Understanding Leverage Ratios in Bookkeeping

By Stephen L. Nelson

Leverage ratios measure how much debt a firm carries and how easily a firm pays the interest expenses of carrying that debt. Leverage ratios are important for an obvious reason. Typically, a firm mostly financed with debt needs to continue to borrow in order to stay in business. What’s more, a firm that carries a lot of debt typically also spends a lot of money on interest expense. The heavy interest expense means that it’s especially important for such a firm to have adequate operating income. Operating income is the income available to pay interest and other profits. A firm with a lot of operating income, relative to its interest expense, doesn’t really have much of a problem paying the interest, and this is true even if operating income declines or decreases.

Debt ratio

The debt ratio simply shows the firm’s debt as a percentage of its capital structure. The term capital structure refers to the total liabilities and owner’s equity amount. A firm funds its assets with its capital. Therefore, the total assets always equal the total capital structure.

The formula for calculating the debt ratio is a simple one:

total debt/total assets

No guideline exists for debt ratio. Appropriate debt ratios vary by industry and by the size of the firm in an industry. In general, small firms that use QuickBooks probably want to show lower debt ratios than larger firms.

Debt equity ratio

A debt equity ratio compares a firm’s long-term debt with a stockholder’s equity or owner’s equity. Essentially, the debt equity ratio expresses a firm’s long-term debt as a percentage of its owner’s equity.

Stockholders equity is synonymous with owners equity and, in the case of a sole proprietorship, with a sole proprietor’s capital account.

The following is the formula used to calculate a debt equity ratio:

long-term debt/stockholder's equity

There isn’t really a guideline for a debt equity ratio. You simply compare your debt equity ratio with the debt equity ratios of other, similar-sized firms in your industry. As is the case with the debt ratio previously described, the less long-term debt you carry, the better.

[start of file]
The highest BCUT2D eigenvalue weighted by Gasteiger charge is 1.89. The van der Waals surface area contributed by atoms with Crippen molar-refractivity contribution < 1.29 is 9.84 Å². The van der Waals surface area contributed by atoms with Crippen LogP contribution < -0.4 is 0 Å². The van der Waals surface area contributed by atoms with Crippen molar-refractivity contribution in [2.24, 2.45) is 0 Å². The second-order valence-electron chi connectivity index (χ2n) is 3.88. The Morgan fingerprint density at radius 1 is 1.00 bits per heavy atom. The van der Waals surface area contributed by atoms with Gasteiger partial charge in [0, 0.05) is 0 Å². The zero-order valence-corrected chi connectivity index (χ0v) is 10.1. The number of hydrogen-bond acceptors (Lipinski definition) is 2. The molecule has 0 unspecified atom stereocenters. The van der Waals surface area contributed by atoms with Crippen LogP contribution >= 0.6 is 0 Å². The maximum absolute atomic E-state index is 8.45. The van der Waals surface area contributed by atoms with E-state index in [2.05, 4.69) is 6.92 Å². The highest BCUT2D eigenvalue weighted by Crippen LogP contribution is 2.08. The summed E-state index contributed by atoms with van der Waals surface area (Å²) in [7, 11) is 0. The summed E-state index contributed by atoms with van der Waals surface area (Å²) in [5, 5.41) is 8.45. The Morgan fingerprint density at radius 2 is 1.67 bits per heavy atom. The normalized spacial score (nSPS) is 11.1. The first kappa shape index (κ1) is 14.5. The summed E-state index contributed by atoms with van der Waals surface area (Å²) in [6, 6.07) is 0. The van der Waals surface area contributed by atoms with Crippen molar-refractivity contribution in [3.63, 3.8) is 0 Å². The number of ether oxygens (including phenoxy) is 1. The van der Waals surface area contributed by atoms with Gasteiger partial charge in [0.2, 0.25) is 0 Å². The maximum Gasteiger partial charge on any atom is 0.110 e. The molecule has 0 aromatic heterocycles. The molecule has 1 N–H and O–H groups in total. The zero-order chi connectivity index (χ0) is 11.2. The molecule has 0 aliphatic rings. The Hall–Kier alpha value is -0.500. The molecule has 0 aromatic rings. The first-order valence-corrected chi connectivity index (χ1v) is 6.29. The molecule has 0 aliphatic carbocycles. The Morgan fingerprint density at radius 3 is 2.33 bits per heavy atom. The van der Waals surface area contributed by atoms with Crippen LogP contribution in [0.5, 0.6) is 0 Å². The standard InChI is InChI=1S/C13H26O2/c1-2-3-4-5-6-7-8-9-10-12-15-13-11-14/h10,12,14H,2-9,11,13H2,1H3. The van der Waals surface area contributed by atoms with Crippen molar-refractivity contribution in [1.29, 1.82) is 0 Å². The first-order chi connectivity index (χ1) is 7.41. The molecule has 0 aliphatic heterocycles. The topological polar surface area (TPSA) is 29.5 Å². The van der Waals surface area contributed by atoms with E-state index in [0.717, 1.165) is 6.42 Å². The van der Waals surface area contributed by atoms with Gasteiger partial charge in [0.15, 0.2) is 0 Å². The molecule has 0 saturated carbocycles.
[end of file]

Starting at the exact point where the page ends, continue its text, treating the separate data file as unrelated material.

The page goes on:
Times interest earned ratio

The times interest earned ratio indicates how easily a firm pays interest expenses incurred on its debt. To calculate the times interest earned ratio, you need an income statement that shows both operating income and interest expense.

The following formula is used for calculating the times interest earned ratio:

operating income/interest expense

No standard guideline exists for the times interest earned ratio. Obviously, however, the times interest earned ratio should indicate that a firm can easily pay its interest expense. It would be sort of scary, if you think about it, for the operating income to only be a little bit greater than the firm’s interest expense. Such a situation would indicate that a modest drop in operating income would make paying interest expense impossible.

Fixed-charges coverage ratio

The fixed-charges coverage ratio resembles the times interest earned ratio. The fixed-charges coverage ratio calculates how easily a firm pays not only its interest expenses but also any principal payments on loans and any other obligations for which a firm is legally obligated to pay.

The fixed-charges coverage ratio uses the following formula:

income available for fixed charges/fixed charges

The other input needed to calculate the fixed-charges coverage ratio is the income available for these fixed charges. You start with the operating income and add to the operating income any fixed charges included in the income statement.

No guideline exists to specify what your fixed-charges coverage ratio should be. In fact, it is particularly difficult to get the information necessary to think about fixed-charge coverage ratios because fixed charges don’t clearly appear in the standard set of simple financial statements. One of the things that make financial statements so useful is that the fixed-charges information is usually disclosed in little footnotes that appear at the end of the financial statements.